What is Ecommerce?
Ecommerce refers to the sale and purchase of goods online as opposed to in a brick and mortar store. Whilst ecommerce has been slowly growing since its first transaction in 1994, the pandemic saw a huge boom in ecommerce purchases, with Brits spending £113 billion online in 2020, rising by 48% from the year before (according to this Ofcom report dated June 2021). So, with this growth showing very little sign of slowing, shoppers have begun to question what impact ecommerce may have on the environment in comparison to traditional shopping. WIth these questions being raised, it is important to look at the key factors that most impact the environment through this change in the supply chain.
Transportation has the potential to have one of the largest negative effects on the environment, based on more deliveries equating to additional journeys and therefore higher levels of emissions given off by the delivery vehicles. This can also be compounded with the increasing demand for immediacy spurred on by services such as Amazon normalising next-day and same-day delivery services, an immediacy which can sometimes lead to only partially filled freights being loaded.
This being said, whilst on the surface ecommerce may appear to increase carbon emissions, it should also be compared with the environmental impact of consumers making individual journeys to an equivalent brick and mortar store, compounded with the emissions produced by the stores own delivery of product. It is also important to note that ecommerce stores have begun to encourage item consolidation for multiple orders (consigning all of the ordered items together into as few deliveries as possible) alongside greater supply chain integration to better optimise delivery routes. Many courier companies are now also beginning to offer carbon neutral freight both through the use of electric or hybrid vehicles, and by offsetting their emissions through the planting of new tress and using green energy sources.
The boom in online shopping also leads to a boom in the packaging required for shipping the products. This often leads to products arriving to customers in two sets of packaging; it’s initial packaging for selling off the shelf, combined with external packaging for shipping, essentially doubling up on the waste that is left over from each individual order. Alongside this additional packaging for shipping, the immediacy of next day delivery services has also led to an increase in customers purchasing only a single item at a time, instead of buying in bulk or saving up for a larger order.
Between these two issue, many customers then recess products in a wild excesses of packaging, particularly in regard to small items being packed into large boxes amongst vast quantities of void filling. This is another issue which is being further compounded by the sense of immediacy that many consumers are beginning to feel whilst online shopping. The increase in demand for packaging also led to a nationwide cardboard shortage which first began at the start of the pandemic in March 2020 and continues to have a knock on effect across the packaging industry, with suppliers facing long lead times and a shortage of raw and recycled materials required.
Many companies have identified this growing problem and have begun to implement ways in which to cut down on their packaging usage. In 2008, Amazon first launched their Frustration Free Packaging programme to encourage retailers to use 100% recyclable and easy to open products which can be shipped in their original packaging. This helps to tackle a myriad of issues including over-packaging, packaging which is difficult to open, and the overall environmental impact of the packaging itself. This is used alongside the previously mentioned order consolidation in order to deliver as many items as possible in a single delivery, preferably in a single shipping box.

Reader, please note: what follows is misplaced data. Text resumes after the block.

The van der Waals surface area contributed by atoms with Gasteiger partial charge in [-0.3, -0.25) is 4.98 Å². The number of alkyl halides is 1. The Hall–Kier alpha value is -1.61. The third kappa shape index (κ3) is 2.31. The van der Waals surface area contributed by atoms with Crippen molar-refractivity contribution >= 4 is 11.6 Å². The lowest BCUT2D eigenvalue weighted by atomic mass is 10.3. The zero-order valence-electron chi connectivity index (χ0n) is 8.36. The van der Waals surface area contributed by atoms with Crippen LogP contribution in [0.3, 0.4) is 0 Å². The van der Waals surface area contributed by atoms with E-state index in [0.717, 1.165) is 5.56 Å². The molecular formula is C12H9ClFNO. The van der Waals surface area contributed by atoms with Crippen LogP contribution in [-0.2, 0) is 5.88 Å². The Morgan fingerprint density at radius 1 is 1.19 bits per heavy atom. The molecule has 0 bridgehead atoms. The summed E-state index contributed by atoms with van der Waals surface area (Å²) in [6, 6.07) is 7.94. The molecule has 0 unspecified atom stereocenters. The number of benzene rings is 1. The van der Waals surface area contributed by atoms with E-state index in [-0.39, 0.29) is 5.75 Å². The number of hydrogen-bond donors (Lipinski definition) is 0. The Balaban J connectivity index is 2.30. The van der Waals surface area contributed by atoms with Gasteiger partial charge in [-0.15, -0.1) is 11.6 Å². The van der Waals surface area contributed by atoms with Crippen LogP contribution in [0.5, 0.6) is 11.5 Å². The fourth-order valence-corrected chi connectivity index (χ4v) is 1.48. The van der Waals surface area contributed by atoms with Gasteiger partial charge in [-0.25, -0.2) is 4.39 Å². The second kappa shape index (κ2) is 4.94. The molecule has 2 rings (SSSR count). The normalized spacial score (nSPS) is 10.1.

Once a product has been delivered, that isn’t always the end of its journey in regards to packaging waste and transportation emissions. If an item is received damaged, faulty, or otherwise unwanted, it must then make the return journey. This therefore leads to the potential for even more packaging waste if the items need to be freshly repacked. There is also the additional transport emissions that come from returning the products to a nearby store or potentially driving to a collection point.
This is again an issue which has been identified by retailers, with many sending goods in returnable packaging, such as resealable mailing bags and postal boxes. There has also been an increase in local collection hubs, with a variety of companies offering collection from post offices and local stores. In addition to this, companies such as Amazon and Hermes have begun to introduce parcel lockers which are available 24/7 and appear outside many shops and supermarkets. This therefore gives the customer a much greater choice for returning their items, whilst also making most collection points within a walking distance, or in a convenient position to minimise any unnecessary additional transport.
The Future of Ecommerce
Many of the steps to take to tackle these issues are already being considered and implemented by ecommerce businesses, from paperless invoicing and digital integration of the supply chain to rightsized and sustainably sourced packaging. The only lasting hurdle which is likely to be more difficult to be overcome is the expectations of consumers. Ecommerce sales show very little sign of slowing, let alone declining, and customers have become more impatient than ever to receive goods in as little time as possible, even if this means being shipped in separate consignments. It would seem that the best way to combat this in the future would be to try and ensure the additional environmental impact is being offset during the transport, packaging, and return processes.